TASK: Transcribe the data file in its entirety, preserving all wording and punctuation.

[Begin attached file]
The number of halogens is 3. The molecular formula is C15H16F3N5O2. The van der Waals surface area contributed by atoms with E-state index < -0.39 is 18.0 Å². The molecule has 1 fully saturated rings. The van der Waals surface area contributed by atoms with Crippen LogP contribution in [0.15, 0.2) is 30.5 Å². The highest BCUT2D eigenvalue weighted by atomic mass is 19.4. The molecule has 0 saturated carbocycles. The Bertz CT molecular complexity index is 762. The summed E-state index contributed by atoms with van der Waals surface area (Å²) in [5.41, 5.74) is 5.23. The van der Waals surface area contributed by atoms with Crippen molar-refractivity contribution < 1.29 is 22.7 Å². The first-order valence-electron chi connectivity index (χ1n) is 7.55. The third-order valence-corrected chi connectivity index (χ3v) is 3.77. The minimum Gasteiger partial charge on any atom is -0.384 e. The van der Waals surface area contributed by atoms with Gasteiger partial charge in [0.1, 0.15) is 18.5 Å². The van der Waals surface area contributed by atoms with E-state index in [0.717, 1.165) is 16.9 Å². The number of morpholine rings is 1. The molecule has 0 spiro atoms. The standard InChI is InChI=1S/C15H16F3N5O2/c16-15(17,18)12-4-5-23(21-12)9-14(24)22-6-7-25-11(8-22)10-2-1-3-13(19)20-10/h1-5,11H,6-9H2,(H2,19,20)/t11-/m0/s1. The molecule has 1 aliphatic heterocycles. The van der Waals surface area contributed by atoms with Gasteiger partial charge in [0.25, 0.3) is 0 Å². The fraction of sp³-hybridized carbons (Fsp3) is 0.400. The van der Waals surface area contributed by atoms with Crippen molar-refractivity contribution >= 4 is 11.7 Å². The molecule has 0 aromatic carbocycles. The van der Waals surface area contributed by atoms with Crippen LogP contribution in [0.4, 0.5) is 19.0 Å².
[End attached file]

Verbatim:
The number of halogens is 3. The molecular formula is C15H16F3N5O2. The van der Waals surface area contributed by atoms with E-state index < -0.39 is 18.0 Å². The molecule has 1 fully saturated rings. The van der Waals surface area contributed by atoms with Crippen LogP contribution in [0.15, 0.2) is 30.5 Å². The highest BCUT2D eigenvalue weighted by atomic mass is 19.4. The molecule has 0 saturated carbocycles. The Bertz CT molecular complexity index is 762. The summed E-state index contributed by atoms with van der Waals surface area (Å²) in [5.41, 5.74) is 5.23. The van der Waals surface area contributed by atoms with Crippen molar-refractivity contribution < 1.29 is 22.7 Å². The first-order valence-electron chi connectivity index (χ1n) is 7.55. The third-order valence-corrected chi connectivity index (χ3v) is 3.77. The minimum Gasteiger partial charge on any atom is -0.384 e. The van der Waals surface area contributed by atoms with Gasteiger partial charge in [0.1, 0.15) is 18.5 Å². The van der Waals surface area contributed by atoms with E-state index in [0.717, 1.165) is 16.9 Å². The number of morpholine rings is 1. The molecule has 0 spiro atoms. The standard InChI is InChI=1S/C15H16F3N5O2/c16-15(17,18)12-4-5-23(21-12)9-14(24)22-6-7-25-11(8-22)10-2-1-3-13(19)20-10/h1-5,11H,6-9H2,(H2,19,20)/t11-/m0/s1. The molecule has 1 aliphatic heterocycles. The van der Waals surface area contributed by atoms with Gasteiger partial charge in [0.25, 0.3) is 0 Å². The fraction of sp³-hybridized carbons (Fsp3) is 0.400. The van der Waals surface area contributed by atoms with Crippen molar-refractivity contribution >= 4 is 11.7 Å². The molecule has 0 aromatic carbocycles. The van der Waals surface area contributed by atoms with Crippen LogP contribution in [0.4, 0.5) is 19.0 Å².